Turnbull?s dam plan floods private land

By PETER CATON

DOZENS of Tweed Valley properties between Murwillumbah and Tyalgum would be flooded under one of the Federal Government's options to pipe water to Queensland.

Affected landowners and residents in the village of Tyalgum are not impressed.

Studies yesterday of the "fine print" of Federal Water Minister Malcolm Turnbull's proposals for pumping water to Queensland revealed the Oxley River, a tributary of the Tweed, is favoured as the site of any dam on the Tweed.

That is despite Tweed Shire Council having already acquired most of an alternative dam site at Byrill Creek west of Mt Warning in the 1990s.

Yesterday long-time Tyalgum resident Bruce Bartrim was aghast.

"That was put on the backburner when they purchased land at Byrill Creek," Mr Bartrim said.

"They reckoned the water would back up to Tyalgum itself.

"To dam it here and take that land away from NSW for water for Queensland, that's not really cricket.

"It's all privately owned."

The National Water Commission's report into options for piping NSW water to Queensland favours a new dam at Rocky Cutting on the Oxley River.

However, Tweed Shire Council bought most of the land for a future Byrill Creek dam in the 1990s after dismissing the Rocky Cutting option.

The Water Commission's report proposes that Rocky Cutting be used to collect 20,000 megalitres of water annually, which would be piped over the McPherson Ranges west of Tweed Heads to the Nerang River.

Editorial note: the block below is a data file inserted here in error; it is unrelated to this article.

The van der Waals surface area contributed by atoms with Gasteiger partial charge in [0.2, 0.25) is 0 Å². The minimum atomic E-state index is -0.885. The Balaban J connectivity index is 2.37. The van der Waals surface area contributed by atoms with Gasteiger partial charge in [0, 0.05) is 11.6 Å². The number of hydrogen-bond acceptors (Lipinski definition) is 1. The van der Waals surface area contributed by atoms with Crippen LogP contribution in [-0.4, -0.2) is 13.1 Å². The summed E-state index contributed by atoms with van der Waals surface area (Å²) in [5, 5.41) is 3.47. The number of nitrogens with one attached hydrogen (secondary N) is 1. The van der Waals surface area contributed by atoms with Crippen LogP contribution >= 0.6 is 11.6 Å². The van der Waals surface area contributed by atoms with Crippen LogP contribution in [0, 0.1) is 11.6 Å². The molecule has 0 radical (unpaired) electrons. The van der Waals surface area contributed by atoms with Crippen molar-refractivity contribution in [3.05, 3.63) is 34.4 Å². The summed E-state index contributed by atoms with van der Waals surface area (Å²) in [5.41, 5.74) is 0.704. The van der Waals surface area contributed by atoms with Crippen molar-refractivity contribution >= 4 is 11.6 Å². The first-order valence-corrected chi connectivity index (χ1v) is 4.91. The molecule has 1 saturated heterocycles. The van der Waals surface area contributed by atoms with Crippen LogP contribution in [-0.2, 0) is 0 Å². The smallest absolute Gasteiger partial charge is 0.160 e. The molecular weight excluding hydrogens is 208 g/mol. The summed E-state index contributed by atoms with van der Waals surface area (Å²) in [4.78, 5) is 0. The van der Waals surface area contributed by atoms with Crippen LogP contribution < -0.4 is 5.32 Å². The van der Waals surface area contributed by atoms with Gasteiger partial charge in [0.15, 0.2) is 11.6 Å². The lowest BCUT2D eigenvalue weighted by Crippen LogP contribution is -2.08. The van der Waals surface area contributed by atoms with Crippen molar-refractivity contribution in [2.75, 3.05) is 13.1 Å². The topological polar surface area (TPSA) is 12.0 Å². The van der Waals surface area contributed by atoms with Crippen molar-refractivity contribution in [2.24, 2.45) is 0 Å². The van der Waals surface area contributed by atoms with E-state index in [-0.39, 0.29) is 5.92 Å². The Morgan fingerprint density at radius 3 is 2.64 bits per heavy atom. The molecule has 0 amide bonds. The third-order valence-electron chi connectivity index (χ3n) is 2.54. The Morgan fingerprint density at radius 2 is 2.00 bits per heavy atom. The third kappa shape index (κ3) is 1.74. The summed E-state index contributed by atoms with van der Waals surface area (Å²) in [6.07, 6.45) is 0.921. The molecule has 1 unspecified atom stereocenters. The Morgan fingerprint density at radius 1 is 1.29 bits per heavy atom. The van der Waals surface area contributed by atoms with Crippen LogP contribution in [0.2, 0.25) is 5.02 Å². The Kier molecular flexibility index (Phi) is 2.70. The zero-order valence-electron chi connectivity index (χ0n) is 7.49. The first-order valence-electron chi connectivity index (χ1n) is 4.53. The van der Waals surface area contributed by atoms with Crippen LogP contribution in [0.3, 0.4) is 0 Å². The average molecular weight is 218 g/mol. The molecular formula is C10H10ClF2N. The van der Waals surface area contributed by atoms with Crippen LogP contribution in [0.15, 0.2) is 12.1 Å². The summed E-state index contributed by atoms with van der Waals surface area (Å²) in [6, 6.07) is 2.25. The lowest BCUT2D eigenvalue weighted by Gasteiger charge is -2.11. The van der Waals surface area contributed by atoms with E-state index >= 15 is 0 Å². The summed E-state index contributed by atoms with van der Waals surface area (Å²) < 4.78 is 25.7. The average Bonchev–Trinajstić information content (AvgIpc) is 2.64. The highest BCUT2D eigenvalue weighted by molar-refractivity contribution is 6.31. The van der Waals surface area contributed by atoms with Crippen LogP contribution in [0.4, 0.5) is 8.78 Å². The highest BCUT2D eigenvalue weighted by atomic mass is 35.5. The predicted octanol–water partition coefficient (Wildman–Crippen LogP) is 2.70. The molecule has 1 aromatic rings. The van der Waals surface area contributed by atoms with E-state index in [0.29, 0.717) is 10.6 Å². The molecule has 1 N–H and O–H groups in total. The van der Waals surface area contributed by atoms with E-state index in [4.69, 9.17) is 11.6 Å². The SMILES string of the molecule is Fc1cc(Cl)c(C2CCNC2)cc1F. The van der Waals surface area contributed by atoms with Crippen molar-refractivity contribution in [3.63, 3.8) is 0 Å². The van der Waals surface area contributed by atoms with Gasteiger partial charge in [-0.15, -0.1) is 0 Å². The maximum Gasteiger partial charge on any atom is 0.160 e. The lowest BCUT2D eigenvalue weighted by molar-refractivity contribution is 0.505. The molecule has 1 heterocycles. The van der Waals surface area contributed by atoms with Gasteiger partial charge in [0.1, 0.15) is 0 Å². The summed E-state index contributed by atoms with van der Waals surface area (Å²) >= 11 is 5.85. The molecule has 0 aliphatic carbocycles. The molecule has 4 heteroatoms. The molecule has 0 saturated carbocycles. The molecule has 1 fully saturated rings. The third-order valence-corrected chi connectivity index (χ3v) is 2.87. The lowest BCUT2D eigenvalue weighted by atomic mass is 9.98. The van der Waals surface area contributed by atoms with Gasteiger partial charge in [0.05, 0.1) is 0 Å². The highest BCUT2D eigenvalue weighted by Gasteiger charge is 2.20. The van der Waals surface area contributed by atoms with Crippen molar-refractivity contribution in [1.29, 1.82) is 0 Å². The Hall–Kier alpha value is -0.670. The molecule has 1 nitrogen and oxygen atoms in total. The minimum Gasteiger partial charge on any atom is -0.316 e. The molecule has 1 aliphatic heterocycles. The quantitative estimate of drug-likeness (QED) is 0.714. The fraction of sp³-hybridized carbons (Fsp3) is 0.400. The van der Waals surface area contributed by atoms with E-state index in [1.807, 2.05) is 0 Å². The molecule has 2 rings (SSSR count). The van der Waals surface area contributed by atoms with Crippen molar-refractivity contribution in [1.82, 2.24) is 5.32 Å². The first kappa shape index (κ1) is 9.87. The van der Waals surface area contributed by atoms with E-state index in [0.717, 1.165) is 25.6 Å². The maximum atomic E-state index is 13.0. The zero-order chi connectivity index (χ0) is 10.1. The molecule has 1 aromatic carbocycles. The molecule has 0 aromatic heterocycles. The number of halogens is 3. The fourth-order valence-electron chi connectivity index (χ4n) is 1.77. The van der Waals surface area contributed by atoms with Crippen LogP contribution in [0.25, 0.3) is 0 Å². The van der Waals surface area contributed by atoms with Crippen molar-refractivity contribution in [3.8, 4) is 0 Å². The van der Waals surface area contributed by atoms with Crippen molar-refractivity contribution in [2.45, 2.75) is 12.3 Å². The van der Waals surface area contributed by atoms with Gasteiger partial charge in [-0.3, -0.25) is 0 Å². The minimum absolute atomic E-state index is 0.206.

It would reduce the flow into the Bray Park Weir, which supplies Tweed's water and is topped up when necessary by the release into the lower arm of Tweed River from the Clarrie Hall Dam.

Yesterday Tweed Shire Council's water manager David Oxenham said a Rocky Cutting dam would flood mostly private land back to the village of Tyalgum, "but Tyalgum wouldn't necessarily be inundated".

The Murwillumbah-Tyalgum Road would be blocked and alternative access to the village would have to be provided.

"It's really just a desktop study, a broadbrush type of thing," Mr Oxenham added.

He said the option of a Rocky Creek dam had been studied along with a dam at Byrill Creek before the Clarrie Hall Dam, completed in 1982, was settled on.



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